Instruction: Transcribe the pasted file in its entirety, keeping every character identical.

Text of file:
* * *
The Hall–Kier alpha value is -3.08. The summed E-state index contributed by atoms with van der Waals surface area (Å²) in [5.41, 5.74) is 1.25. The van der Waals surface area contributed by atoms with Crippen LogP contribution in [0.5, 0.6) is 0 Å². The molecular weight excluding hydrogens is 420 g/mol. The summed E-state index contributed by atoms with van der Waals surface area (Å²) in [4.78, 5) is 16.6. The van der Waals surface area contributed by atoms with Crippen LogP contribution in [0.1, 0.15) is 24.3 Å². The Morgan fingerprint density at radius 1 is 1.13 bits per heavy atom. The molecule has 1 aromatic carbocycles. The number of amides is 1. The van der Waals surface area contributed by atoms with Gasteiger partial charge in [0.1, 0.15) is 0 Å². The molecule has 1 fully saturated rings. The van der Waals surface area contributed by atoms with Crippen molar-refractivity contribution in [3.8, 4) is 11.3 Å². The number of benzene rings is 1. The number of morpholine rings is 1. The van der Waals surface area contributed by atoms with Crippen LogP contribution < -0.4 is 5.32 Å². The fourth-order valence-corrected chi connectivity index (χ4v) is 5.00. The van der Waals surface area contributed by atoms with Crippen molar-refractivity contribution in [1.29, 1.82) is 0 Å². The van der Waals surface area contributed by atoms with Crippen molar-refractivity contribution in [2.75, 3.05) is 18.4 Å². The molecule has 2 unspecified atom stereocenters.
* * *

The Hall–Kier alpha value is -3.08. The summed E-state index contributed by atoms with van der Waals surface area (Å²) in [5.41, 5.74) is 1.25. The van der Waals surface area contributed by atoms with Crippen LogP contribution in [0.5, 0.6) is 0 Å². The molecular weight excluding hydrogens is 420 g/mol. The summed E-state index contributed by atoms with van der Waals surface area (Å²) in [4.78, 5) is 16.6. The van der Waals surface area contributed by atoms with Crippen LogP contribution in [0.1, 0.15) is 24.3 Å². The Morgan fingerprint density at radius 1 is 1.13 bits per heavy atom. The molecule has 1 aromatic carbocycles. The number of amides is 1. The van der Waals surface area contributed by atoms with Gasteiger partial charge in [0.1, 0.15) is 0 Å². The molecule has 1 fully saturated rings. The van der Waals surface area contributed by atoms with Crippen molar-refractivity contribution in [3.8, 4) is 11.3 Å². The number of benzene rings is 1. The number of morpholine rings is 1. The van der Waals surface area contributed by atoms with Crippen LogP contribution < -0.4 is 5.32 Å². The fourth-order valence-corrected chi connectivity index (χ4v) is 5.00. The van der Waals surface area contributed by atoms with Crippen molar-refractivity contribution in [1.29, 1.82) is 0 Å². The van der Waals surface area contributed by atoms with Crippen molar-refractivity contribution in [2.75, 3.05) is 18.4 Å². The molecule has 2 unspecified atom stereocenters.